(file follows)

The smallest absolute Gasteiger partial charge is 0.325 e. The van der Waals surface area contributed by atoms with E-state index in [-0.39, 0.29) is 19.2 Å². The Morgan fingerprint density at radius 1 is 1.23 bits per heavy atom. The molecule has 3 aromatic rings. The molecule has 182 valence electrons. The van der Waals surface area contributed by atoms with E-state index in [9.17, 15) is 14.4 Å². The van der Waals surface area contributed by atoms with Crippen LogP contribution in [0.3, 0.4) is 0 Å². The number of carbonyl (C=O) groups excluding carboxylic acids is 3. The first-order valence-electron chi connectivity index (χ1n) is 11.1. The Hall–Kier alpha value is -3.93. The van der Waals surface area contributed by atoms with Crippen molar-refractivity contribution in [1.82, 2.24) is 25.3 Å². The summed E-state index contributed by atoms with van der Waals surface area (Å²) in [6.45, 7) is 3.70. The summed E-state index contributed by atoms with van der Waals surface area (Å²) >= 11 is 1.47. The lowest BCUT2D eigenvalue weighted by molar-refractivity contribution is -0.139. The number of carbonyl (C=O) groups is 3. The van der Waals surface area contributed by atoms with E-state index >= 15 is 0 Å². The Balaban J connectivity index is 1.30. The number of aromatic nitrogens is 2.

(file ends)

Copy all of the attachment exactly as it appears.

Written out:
The smallest absolute Gasteiger partial charge is 0.325 e. The van der Waals surface area contributed by atoms with E-state index in [-0.39, 0.29) is 19.2 Å². The Morgan fingerprint density at radius 1 is 1.23 bits per heavy atom. The molecule has 3 aromatic rings. The molecule has 182 valence electrons. The van der Waals surface area contributed by atoms with E-state index in [9.17, 15) is 14.4 Å². The van der Waals surface area contributed by atoms with Crippen LogP contribution in [0.3, 0.4) is 0 Å². The number of carbonyl (C=O) groups excluding carboxylic acids is 3. The first-order valence-electron chi connectivity index (χ1n) is 11.1. The Hall–Kier alpha value is -3.93. The van der Waals surface area contributed by atoms with Crippen molar-refractivity contribution in [1.82, 2.24) is 25.3 Å². The summed E-state index contributed by atoms with van der Waals surface area (Å²) in [6.45, 7) is 3.70. The summed E-state index contributed by atoms with van der Waals surface area (Å²) >= 11 is 1.47. The lowest BCUT2D eigenvalue weighted by molar-refractivity contribution is -0.139. The number of carbonyl (C=O) groups is 3. The van der Waals surface area contributed by atoms with E-state index >= 15 is 0 Å². The Balaban J connectivity index is 1.30. The number of aromatic nitrogens is 2.